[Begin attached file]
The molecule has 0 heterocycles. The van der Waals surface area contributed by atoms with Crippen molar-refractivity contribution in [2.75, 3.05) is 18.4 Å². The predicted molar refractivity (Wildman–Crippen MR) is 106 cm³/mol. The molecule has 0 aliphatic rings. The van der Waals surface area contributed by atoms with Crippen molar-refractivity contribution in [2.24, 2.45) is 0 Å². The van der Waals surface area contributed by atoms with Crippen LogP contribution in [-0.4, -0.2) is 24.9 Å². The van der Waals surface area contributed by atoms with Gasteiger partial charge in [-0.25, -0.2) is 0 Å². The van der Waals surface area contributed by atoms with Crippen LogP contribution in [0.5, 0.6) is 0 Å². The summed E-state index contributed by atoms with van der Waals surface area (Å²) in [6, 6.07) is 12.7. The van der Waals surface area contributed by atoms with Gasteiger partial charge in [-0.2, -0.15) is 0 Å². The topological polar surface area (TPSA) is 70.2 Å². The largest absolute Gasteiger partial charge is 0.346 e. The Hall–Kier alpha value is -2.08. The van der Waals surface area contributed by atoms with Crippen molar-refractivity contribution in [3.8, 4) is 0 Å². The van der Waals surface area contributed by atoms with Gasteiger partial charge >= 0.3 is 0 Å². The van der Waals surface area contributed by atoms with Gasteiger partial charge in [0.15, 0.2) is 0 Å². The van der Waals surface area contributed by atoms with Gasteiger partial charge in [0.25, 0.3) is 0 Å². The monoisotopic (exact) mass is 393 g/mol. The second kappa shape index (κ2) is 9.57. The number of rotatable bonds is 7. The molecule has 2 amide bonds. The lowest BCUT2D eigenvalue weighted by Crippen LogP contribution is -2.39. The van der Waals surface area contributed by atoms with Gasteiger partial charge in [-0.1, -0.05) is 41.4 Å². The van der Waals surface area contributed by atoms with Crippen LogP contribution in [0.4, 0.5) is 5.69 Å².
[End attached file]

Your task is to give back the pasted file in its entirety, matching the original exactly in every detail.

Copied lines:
The molecule has 0 heterocycles. The van der Waals surface area contributed by atoms with Crippen molar-refractivity contribution in [2.75, 3.05) is 18.4 Å². The predicted molar refractivity (Wildman–Crippen MR) is 106 cm³/mol. The molecule has 0 aliphatic rings. The van der Waals surface area contributed by atoms with Crippen molar-refractivity contribution in [2.24, 2.45) is 0 Å². The van der Waals surface area contributed by atoms with Crippen LogP contribution in [-0.4, -0.2) is 24.9 Å². The van der Waals surface area contributed by atoms with Gasteiger partial charge in [-0.25, -0.2) is 0 Å². The van der Waals surface area contributed by atoms with Crippen LogP contribution in [0.5, 0.6) is 0 Å². The summed E-state index contributed by atoms with van der Waals surface area (Å²) in [6, 6.07) is 12.7. The van der Waals surface area contributed by atoms with Gasteiger partial charge in [-0.2, -0.15) is 0 Å². The topological polar surface area (TPSA) is 70.2 Å². The largest absolute Gasteiger partial charge is 0.346 e. The Hall–Kier alpha value is -2.08. The van der Waals surface area contributed by atoms with Crippen molar-refractivity contribution in [3.8, 4) is 0 Å². The van der Waals surface area contributed by atoms with Gasteiger partial charge >= 0.3 is 0 Å². The van der Waals surface area contributed by atoms with Gasteiger partial charge in [0.15, 0.2) is 0 Å². The van der Waals surface area contributed by atoms with Gasteiger partial charge in [0.25, 0.3) is 0 Å². The monoisotopic (exact) mass is 393 g/mol. The second kappa shape index (κ2) is 9.57. The number of rotatable bonds is 7. The molecule has 2 amide bonds. The lowest BCUT2D eigenvalue weighted by Crippen LogP contribution is -2.39. The van der Waals surface area contributed by atoms with Gasteiger partial charge in [-0.1, -0.05) is 41.4 Å². The van der Waals surface area contributed by atoms with Crippen LogP contribution in [0.4, 0.5) is 5.69 Å².